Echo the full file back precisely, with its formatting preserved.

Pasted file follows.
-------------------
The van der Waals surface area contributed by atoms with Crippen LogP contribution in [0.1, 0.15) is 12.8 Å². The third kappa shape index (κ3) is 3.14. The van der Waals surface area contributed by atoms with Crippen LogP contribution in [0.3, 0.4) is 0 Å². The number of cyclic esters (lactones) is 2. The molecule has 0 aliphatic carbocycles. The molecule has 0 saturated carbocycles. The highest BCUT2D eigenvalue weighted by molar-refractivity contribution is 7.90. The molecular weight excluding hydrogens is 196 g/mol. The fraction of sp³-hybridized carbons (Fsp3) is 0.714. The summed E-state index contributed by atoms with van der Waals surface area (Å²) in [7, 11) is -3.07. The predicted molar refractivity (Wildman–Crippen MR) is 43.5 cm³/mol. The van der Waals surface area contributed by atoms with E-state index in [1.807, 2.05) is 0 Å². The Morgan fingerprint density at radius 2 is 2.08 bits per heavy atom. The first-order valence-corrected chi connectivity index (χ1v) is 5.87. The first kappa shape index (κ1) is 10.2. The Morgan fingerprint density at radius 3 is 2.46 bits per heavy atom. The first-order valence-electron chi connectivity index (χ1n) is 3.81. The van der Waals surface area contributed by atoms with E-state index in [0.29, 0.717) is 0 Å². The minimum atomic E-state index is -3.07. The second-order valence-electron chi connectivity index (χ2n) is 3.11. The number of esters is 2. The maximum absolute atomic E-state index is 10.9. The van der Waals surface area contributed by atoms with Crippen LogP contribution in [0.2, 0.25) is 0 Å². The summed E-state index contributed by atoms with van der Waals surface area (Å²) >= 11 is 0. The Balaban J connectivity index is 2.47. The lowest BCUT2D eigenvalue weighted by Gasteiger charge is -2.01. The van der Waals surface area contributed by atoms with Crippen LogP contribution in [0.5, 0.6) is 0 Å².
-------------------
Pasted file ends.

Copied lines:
The van der Waals surface area contributed by atoms with Crippen LogP contribution in [0.1, 0.15) is 12.8 Å². The third kappa shape index (κ3) is 3.14. The van der Waals surface area contributed by atoms with Crippen LogP contribution in [0.3, 0.4) is 0 Å². The number of cyclic esters (lactones) is 2. The molecule has 0 aliphatic carbocycles. The molecule has 0 saturated carbocycles. The highest BCUT2D eigenvalue weighted by molar-refractivity contribution is 7.90. The molecular weight excluding hydrogens is 196 g/mol. The fraction of sp³-hybridized carbons (Fsp3) is 0.714. The summed E-state index contributed by atoms with van der Waals surface area (Å²) in [7, 11) is -3.07. The predicted molar refractivity (Wildman–Crippen MR) is 43.5 cm³/mol. The van der Waals surface area contributed by atoms with E-state index in [1.807, 2.05) is 0 Å². The Morgan fingerprint density at radius 2 is 2.08 bits per heavy atom. The first-order valence-corrected chi connectivity index (χ1v) is 5.87. The first kappa shape index (κ1) is 10.2. The Morgan fingerprint density at radius 3 is 2.46 bits per heavy atom. The first-order valence-electron chi connectivity index (χ1n) is 3.81. The van der Waals surface area contributed by atoms with E-state index in [0.29, 0.717) is 0 Å². The minimum atomic E-state index is -3.07. The second-order valence-electron chi connectivity index (χ2n) is 3.11. The number of esters is 2. The maximum absolute atomic E-state index is 10.9. The van der Waals surface area contributed by atoms with Crippen LogP contribution in [0.2, 0.25) is 0 Å². The summed E-state index contributed by atoms with van der Waals surface area (Å²) >= 11 is 0. The Balaban J connectivity index is 2.47. The lowest BCUT2D eigenvalue weighted by Gasteiger charge is -2.01. The van der Waals surface area contributed by atoms with Crippen LogP contribution in [0.5, 0.6) is 0 Å².